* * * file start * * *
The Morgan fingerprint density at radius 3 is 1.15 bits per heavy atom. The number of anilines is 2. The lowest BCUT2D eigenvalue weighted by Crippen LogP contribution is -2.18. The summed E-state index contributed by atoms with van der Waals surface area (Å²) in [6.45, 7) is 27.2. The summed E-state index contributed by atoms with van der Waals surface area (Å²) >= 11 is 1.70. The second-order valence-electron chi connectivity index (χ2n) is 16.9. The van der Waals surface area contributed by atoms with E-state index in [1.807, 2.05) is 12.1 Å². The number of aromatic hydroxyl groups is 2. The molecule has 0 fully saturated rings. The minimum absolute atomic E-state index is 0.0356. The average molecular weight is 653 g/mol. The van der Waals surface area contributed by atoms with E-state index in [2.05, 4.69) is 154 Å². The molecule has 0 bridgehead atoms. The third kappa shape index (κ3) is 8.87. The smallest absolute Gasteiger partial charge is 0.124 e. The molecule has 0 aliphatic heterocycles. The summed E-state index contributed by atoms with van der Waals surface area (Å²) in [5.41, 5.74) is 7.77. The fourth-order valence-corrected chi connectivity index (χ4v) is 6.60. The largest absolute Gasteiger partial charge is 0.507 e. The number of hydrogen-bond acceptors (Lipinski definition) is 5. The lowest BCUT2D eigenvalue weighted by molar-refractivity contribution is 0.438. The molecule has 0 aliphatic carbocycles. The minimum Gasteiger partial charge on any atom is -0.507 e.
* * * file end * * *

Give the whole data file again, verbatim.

The Morgan fingerprint density at radius 3 is 1.15 bits per heavy atom. The number of anilines is 2. The lowest BCUT2D eigenvalue weighted by Crippen LogP contribution is -2.18. The summed E-state index contributed by atoms with van der Waals surface area (Å²) in [6.45, 7) is 27.2. The summed E-state index contributed by atoms with van der Waals surface area (Å²) >= 11 is 1.70. The second-order valence-electron chi connectivity index (χ2n) is 16.9. The van der Waals surface area contributed by atoms with E-state index in [1.807, 2.05) is 12.1 Å². The number of aromatic hydroxyl groups is 2. The molecule has 0 fully saturated rings. The minimum absolute atomic E-state index is 0.0356. The average molecular weight is 653 g/mol. The van der Waals surface area contributed by atoms with E-state index in [2.05, 4.69) is 154 Å². The molecule has 0 bridgehead atoms. The third kappa shape index (κ3) is 8.87. The smallest absolute Gasteiger partial charge is 0.124 e. The molecule has 0 aliphatic heterocycles. The summed E-state index contributed by atoms with van der Waals surface area (Å²) in [5.41, 5.74) is 7.77. The fourth-order valence-corrected chi connectivity index (χ4v) is 6.60. The largest absolute Gasteiger partial charge is 0.507 e. The number of hydrogen-bond acceptors (Lipinski definition) is 5. The lowest BCUT2D eigenvalue weighted by molar-refractivity contribution is 0.438. The molecule has 0 aliphatic carbocycles. The minimum Gasteiger partial charge on any atom is -0.507 e.